After a couple of hours, the game was done. No surprises here, I was terrible. While I could run fast, as a forward, running fast, receiving a pass, dribbling past a defender and shooting were all the movements I needed to trip on myself a couple of times. I missed passes, took off-balance shots, it was bad. When we all sat by the bench to take off our cleats, they guys didn’t really say anything. But I could imagine they must have thought, “this guy is a terrible forward!”
And that’s where it hit me, I was finally a forward. Had I not stepped out of my literal comfort zone on the field and taken a new position, I would not be a forward.
“I was finally a forward!”
Getting to Work on a New Role
Wanting to improve, I looked up training drills for forwards and practicing those during early weekday mornings. I started working on a lot of things including:
- Practiced shooting on goal, running and shooting, dribbling, etc.
- Watched great videos and tutorials on different ways to train.
- Figured out how to leverage my speed to make an impact sooner rather than later.
- Put in extra time on the soccer field in the mornings.
Each week, I got a little bit better. After about a month I started contributing to the offense with some good passing since I already possessed that skill. About 2 months into being a forward, I started getting some assists on goals. And it wasn’t until about 6 months later that I finally scored my first goal! I couldn’t believe it, after 18 years as a defender, I reinvented myself into a forward!
This experience has empowered me to pursue new opportunities and reinventions with a radically different mindset.
What I Learned From That Reinvention
- I learned that sometimes you just have to put yourself where you want to be whether you are ready or not. If you don’t, you can’t start to figure out how to get good at that position. If there is something you really want to do, find a way to put yourself in that position. Offer to do it as an intern, for free, apply for those jobs, or volunteer to perform that role. Whatever it takes, get into that role, because…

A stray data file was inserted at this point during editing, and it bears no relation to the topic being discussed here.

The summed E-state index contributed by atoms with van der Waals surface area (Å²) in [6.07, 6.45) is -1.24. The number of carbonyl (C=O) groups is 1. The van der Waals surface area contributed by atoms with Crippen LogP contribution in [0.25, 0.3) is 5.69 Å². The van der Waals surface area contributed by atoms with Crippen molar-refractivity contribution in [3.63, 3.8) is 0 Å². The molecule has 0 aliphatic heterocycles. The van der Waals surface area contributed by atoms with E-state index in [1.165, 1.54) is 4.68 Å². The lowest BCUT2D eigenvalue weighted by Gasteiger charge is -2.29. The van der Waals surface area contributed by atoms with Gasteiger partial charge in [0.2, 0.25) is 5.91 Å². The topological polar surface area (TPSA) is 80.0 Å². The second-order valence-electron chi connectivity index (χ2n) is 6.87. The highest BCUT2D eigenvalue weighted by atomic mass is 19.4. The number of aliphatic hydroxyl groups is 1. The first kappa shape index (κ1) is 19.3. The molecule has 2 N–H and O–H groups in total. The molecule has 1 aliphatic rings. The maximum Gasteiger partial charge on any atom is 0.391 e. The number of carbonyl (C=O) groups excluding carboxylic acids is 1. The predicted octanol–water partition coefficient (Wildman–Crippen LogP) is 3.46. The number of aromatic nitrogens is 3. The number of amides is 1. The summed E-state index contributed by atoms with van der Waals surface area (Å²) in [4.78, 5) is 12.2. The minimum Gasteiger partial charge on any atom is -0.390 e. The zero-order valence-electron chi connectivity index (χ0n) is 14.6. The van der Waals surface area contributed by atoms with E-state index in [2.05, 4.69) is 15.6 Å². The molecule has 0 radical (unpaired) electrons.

- Once you are in that position, you have no choice by to start looking for solutions to learn more. Those YouTube tutorials and articles I found on the internet were always there. However, it wasn’t until I needed them that I actually went looking for them. That led me to create the time and space to practice so that I could be a little better each weekend.
- Don’t make being great the goal when you just get started. I didn’t have to be a good forward to be a forward. Turns out a bad forward is still a forward! And you know what, that was enough for me. There was something so incredible about identifying as a forward for the first time in my life. It was so amazing that I didn’t even care about the fact that the word “bad” preceded it.
- Reinvention doesn’t start from scratch. We always bring something to the new role or position. In my case I brought speed and accurate passing. I made the most of those in order to give me a head start on my transformation. Consider what skills, experiences, and superpowers you might bring to a new role or career.
- Reinvention, pivots, and transformations take time. It took me about 6 months to score a goal and semi-regular goals didn’t come for about a year. That was ok, I was enjoying EVERY minute as a forward!